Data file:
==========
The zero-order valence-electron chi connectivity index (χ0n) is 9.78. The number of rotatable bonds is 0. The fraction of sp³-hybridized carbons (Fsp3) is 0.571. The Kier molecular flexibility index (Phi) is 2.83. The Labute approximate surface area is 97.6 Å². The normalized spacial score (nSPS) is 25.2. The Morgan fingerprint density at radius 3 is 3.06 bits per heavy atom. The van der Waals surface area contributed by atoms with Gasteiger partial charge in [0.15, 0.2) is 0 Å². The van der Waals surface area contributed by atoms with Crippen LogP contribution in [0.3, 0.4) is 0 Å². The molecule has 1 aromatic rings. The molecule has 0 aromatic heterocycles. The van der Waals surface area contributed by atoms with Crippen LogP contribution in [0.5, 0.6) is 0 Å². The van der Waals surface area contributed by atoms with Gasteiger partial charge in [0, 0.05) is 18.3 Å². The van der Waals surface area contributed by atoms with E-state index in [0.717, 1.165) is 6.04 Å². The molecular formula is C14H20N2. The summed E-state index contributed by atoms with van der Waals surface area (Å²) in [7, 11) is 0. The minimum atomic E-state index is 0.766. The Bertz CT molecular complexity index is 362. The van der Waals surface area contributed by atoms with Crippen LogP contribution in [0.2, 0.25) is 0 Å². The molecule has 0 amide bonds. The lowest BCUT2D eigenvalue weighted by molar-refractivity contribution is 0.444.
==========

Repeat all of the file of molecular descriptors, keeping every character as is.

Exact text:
The zero-order valence-electron chi connectivity index (χ0n) is 9.78. The number of rotatable bonds is 0. The fraction of sp³-hybridized carbons (Fsp3) is 0.571. The Kier molecular flexibility index (Phi) is 2.83. The Labute approximate surface area is 97.6 Å². The normalized spacial score (nSPS) is 25.2. The Morgan fingerprint density at radius 3 is 3.06 bits per heavy atom. The van der Waals surface area contributed by atoms with Gasteiger partial charge in [0.15, 0.2) is 0 Å². The van der Waals surface area contributed by atoms with Crippen LogP contribution in [0.3, 0.4) is 0 Å². The molecule has 1 aromatic rings. The molecule has 0 aromatic heterocycles. The van der Waals surface area contributed by atoms with Crippen LogP contribution in [0.5, 0.6) is 0 Å². The van der Waals surface area contributed by atoms with Gasteiger partial charge in [0, 0.05) is 18.3 Å². The van der Waals surface area contributed by atoms with E-state index in [0.717, 1.165) is 6.04 Å². The molecular formula is C14H20N2. The summed E-state index contributed by atoms with van der Waals surface area (Å²) in [7, 11) is 0. The minimum atomic E-state index is 0.766. The Bertz CT molecular complexity index is 362. The van der Waals surface area contributed by atoms with Crippen LogP contribution in [0.2, 0.25) is 0 Å². The molecule has 0 amide bonds. The lowest BCUT2D eigenvalue weighted by molar-refractivity contribution is 0.444.